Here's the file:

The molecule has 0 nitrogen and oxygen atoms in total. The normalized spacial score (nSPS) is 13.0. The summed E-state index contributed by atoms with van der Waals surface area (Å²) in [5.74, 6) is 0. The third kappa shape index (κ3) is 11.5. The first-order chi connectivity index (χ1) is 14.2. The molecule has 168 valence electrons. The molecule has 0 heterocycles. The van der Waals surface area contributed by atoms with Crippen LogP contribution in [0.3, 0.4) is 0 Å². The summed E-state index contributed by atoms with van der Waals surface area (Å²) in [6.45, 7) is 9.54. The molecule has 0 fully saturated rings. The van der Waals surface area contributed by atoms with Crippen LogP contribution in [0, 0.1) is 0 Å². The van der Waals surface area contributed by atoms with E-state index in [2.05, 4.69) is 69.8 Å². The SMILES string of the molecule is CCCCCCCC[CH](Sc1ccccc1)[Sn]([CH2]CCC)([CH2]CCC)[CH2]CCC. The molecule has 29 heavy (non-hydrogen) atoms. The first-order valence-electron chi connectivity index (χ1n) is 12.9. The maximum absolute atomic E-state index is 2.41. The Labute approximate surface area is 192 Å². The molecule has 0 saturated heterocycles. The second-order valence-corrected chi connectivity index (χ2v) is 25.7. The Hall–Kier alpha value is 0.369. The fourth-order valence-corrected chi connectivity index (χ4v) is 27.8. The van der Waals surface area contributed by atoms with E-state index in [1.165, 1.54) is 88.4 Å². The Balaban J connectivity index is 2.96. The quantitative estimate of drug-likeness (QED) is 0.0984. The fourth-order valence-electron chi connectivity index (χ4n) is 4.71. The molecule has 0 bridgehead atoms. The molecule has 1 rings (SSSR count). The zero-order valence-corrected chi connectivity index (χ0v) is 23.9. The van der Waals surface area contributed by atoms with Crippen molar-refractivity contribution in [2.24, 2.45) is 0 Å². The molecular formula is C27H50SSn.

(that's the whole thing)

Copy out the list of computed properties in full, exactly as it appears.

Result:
The molecule has 0 nitrogen and oxygen atoms in total. The normalized spacial score (nSPS) is 13.0. The summed E-state index contributed by atoms with van der Waals surface area (Å²) in [5.74, 6) is 0. The third kappa shape index (κ3) is 11.5. The first-order chi connectivity index (χ1) is 14.2. The molecule has 168 valence electrons. The molecule has 0 heterocycles. The van der Waals surface area contributed by atoms with Crippen LogP contribution in [0.3, 0.4) is 0 Å². The summed E-state index contributed by atoms with van der Waals surface area (Å²) in [6.45, 7) is 9.54. The molecule has 0 fully saturated rings. The van der Waals surface area contributed by atoms with Crippen LogP contribution in [0, 0.1) is 0 Å². The van der Waals surface area contributed by atoms with E-state index in [2.05, 4.69) is 69.8 Å². The SMILES string of the molecule is CCCCCCCC[CH](Sc1ccccc1)[Sn]([CH2]CCC)([CH2]CCC)[CH2]CCC. The molecule has 29 heavy (non-hydrogen) atoms. The first-order valence-electron chi connectivity index (χ1n) is 12.9. The maximum absolute atomic E-state index is 2.41. The Labute approximate surface area is 192 Å². The molecule has 0 saturated heterocycles. The second-order valence-corrected chi connectivity index (χ2v) is 25.7. The Hall–Kier alpha value is 0.369. The fourth-order valence-corrected chi connectivity index (χ4v) is 27.8. The van der Waals surface area contributed by atoms with E-state index in [1.165, 1.54) is 88.4 Å². The Balaban J connectivity index is 2.96. The quantitative estimate of drug-likeness (QED) is 0.0984. The fourth-order valence-electron chi connectivity index (χ4n) is 4.71. The molecule has 0 bridgehead atoms. The molecule has 1 rings (SSSR count). The zero-order valence-corrected chi connectivity index (χ0v) is 23.9. The van der Waals surface area contributed by atoms with Crippen molar-refractivity contribution in [2.24, 2.45) is 0 Å². The molecular formula is C27H50SSn.